Sunday, January 5, 2020

SMFS Member Publishing News: William Burton McCormick

SMFS list member William Burton McCormick’s short story, “Fast Forward” appears in the Mystery Weekly Magazine: January 2020 issue. The read is available from the publisher  and at Amazon in both print and digital formats and other vendors.


At the cutting edge of crime fiction, Mystery Weekly Magazine presents original short stories by the world’s best-known and emerging mystery writers.

The stories we feature in our monthly issues span every imaginable subgenre, including cozy, police procedural, noir, whodunit, supernatural, hardboiled, humor, and historical mysteries. Evocative writing and a compelling story are the only certainty.
Get ready to be surprised, challenged, and entertained--whether you enjoy the style of the Golden Age of mystery (e.g., Agatha Christie, Arthur Conan Doyle), the glorious pulp digests of the early twentieth century (e.g., Dashiell Hammett, Raymond Chandler), or contemporary masters of mystery.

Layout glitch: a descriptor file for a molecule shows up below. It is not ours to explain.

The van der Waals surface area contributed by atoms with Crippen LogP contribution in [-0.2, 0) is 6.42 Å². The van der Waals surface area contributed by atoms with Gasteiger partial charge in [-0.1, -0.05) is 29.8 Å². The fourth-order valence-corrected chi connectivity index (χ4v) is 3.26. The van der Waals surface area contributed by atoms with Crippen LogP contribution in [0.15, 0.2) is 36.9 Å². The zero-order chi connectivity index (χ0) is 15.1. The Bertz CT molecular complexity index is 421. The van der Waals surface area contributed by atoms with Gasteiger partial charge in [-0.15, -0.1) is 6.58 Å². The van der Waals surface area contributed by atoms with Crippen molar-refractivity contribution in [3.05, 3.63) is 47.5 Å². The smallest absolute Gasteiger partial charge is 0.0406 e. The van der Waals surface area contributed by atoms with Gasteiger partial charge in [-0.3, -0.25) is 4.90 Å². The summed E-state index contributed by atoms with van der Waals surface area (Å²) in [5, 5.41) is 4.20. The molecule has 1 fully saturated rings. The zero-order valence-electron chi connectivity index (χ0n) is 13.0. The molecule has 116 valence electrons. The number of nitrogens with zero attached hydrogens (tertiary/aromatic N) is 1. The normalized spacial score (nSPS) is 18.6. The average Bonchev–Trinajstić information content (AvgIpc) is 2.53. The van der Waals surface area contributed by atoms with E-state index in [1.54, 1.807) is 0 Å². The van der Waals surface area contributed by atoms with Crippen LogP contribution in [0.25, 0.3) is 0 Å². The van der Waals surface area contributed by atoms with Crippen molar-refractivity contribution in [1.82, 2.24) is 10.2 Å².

In this issue:

“Fast Forward” by William Burton Mccormick: Mr. Gothe has rival split personalities. The first, "Jimmy" is a nondescript event planner. The second, "James" is a genius detective. Jimmy hates James. James loathes Jimmy. But which persona will solve the mystery of the murdered art thief?
“A Siege Of Herons” by Christie Cochrell: A well-known Mallorcan artist with a remote family tie to Cezanne goes missing, and Inspector Tomás Vilalta traces her to the Medieval walled town of Alcúdia.
“Murderer Bill” by John Grant: When Denny was small, his mom told him about Murderer Bill, the man who seeks out kids who've been bad. Now he's grown up, Denny sometimes wants to be bad, but the thought of Murderer Bill keeps him in check. Then Tabitha walks into his life ...
“The Beresford Case” by Ken Teutsch: A psychic detective who is not as he seems, a damsel in distress who is not as she seems and an English manor which is not as it seems.
“When The Circus Almost Came To Town” by John H. Dromey: It’s no laughing matter when a boomtown is overrun by clowns. Or is it?
“Murder In The Workplace” by Bruce Harris: An office supply company security director investigates the murder of a sales manager. Four salespeople had motive and opportunity.

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